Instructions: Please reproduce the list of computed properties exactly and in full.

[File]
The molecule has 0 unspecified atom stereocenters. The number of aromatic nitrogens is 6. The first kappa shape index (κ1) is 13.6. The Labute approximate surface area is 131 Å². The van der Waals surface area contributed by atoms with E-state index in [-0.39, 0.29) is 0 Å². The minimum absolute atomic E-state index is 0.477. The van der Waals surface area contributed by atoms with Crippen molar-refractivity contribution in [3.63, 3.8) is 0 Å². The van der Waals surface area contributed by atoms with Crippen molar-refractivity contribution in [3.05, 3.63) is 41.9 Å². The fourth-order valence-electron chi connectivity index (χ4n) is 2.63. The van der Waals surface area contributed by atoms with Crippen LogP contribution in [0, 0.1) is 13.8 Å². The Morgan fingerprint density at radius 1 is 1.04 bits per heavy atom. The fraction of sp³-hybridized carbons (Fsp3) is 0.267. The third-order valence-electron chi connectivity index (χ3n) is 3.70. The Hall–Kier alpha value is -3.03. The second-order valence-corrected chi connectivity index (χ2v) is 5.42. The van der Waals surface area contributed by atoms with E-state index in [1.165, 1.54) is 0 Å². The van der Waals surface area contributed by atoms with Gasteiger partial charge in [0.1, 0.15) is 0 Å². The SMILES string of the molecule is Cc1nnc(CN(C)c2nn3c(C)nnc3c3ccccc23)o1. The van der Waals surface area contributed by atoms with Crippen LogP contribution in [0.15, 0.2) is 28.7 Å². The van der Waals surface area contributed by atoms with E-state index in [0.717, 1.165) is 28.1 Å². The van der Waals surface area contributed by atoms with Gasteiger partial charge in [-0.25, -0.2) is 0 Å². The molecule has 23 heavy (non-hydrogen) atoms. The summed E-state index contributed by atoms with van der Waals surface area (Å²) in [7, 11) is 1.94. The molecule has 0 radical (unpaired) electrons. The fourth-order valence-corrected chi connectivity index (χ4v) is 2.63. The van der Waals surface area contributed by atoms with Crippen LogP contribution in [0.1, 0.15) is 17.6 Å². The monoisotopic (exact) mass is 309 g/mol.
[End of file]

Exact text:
The molecule has 0 unspecified atom stereocenters. The number of aromatic nitrogens is 6. The first kappa shape index (κ1) is 13.6. The Labute approximate surface area is 131 Å². The van der Waals surface area contributed by atoms with E-state index in [-0.39, 0.29) is 0 Å². The minimum absolute atomic E-state index is 0.477. The van der Waals surface area contributed by atoms with Crippen molar-refractivity contribution in [3.63, 3.8) is 0 Å². The van der Waals surface area contributed by atoms with Crippen molar-refractivity contribution in [3.05, 3.63) is 41.9 Å². The fourth-order valence-electron chi connectivity index (χ4n) is 2.63. The van der Waals surface area contributed by atoms with Crippen LogP contribution in [0, 0.1) is 13.8 Å². The Morgan fingerprint density at radius 1 is 1.04 bits per heavy atom. The fraction of sp³-hybridized carbons (Fsp3) is 0.267. The third-order valence-electron chi connectivity index (χ3n) is 3.70. The Hall–Kier alpha value is -3.03. The second-order valence-corrected chi connectivity index (χ2v) is 5.42. The van der Waals surface area contributed by atoms with E-state index in [1.165, 1.54) is 0 Å². The van der Waals surface area contributed by atoms with Gasteiger partial charge in [0.1, 0.15) is 0 Å². The SMILES string of the molecule is Cc1nnc(CN(C)c2nn3c(C)nnc3c3ccccc23)o1. The van der Waals surface area contributed by atoms with Crippen LogP contribution in [0.15, 0.2) is 28.7 Å². The van der Waals surface area contributed by atoms with E-state index in [0.717, 1.165) is 28.1 Å². The van der Waals surface area contributed by atoms with Gasteiger partial charge in [-0.25, -0.2) is 0 Å². The molecule has 23 heavy (non-hydrogen) atoms. The summed E-state index contributed by atoms with van der Waals surface area (Å²) in [7, 11) is 1.94. The molecule has 0 radical (unpaired) electrons. The fourth-order valence-corrected chi connectivity index (χ4v) is 2.63. The van der Waals surface area contributed by atoms with Crippen LogP contribution in [0.1, 0.15) is 17.6 Å². The monoisotopic (exact) mass is 309 g/mol.